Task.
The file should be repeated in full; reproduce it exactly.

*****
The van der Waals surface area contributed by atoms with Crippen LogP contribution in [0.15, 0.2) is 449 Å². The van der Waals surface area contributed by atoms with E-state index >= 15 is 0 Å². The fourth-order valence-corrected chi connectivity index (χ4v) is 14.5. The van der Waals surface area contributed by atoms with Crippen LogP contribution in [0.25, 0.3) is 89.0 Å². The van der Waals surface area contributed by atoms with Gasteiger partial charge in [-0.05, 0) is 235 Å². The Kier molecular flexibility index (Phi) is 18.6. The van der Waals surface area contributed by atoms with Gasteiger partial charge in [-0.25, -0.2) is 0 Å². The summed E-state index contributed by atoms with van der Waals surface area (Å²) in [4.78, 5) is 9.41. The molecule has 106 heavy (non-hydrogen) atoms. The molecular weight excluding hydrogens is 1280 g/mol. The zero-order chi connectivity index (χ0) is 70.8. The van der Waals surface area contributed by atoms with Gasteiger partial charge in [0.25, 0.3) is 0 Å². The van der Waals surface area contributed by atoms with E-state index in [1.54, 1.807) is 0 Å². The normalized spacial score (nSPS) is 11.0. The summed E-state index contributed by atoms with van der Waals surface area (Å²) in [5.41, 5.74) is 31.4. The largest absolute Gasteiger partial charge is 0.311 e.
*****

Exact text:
The van der Waals surface area contributed by atoms with Crippen LogP contribution in [0.15, 0.2) is 449 Å². The van der Waals surface area contributed by atoms with E-state index >= 15 is 0 Å². The fourth-order valence-corrected chi connectivity index (χ4v) is 14.5. The van der Waals surface area contributed by atoms with Crippen LogP contribution in [0.25, 0.3) is 89.0 Å². The van der Waals surface area contributed by atoms with Gasteiger partial charge in [-0.05, 0) is 235 Å². The Kier molecular flexibility index (Phi) is 18.6. The van der Waals surface area contributed by atoms with Gasteiger partial charge in [-0.25, -0.2) is 0 Å². The summed E-state index contributed by atoms with van der Waals surface area (Å²) in [4.78, 5) is 9.41. The molecule has 106 heavy (non-hydrogen) atoms. The molecular weight excluding hydrogens is 1280 g/mol. The zero-order chi connectivity index (χ0) is 70.8. The van der Waals surface area contributed by atoms with Gasteiger partial charge in [0.25, 0.3) is 0 Å². The van der Waals surface area contributed by atoms with E-state index in [1.54, 1.807) is 0 Å². The normalized spacial score (nSPS) is 11.0. The summed E-state index contributed by atoms with van der Waals surface area (Å²) in [5.41, 5.74) is 31.4. The largest absolute Gasteiger partial charge is 0.311 e.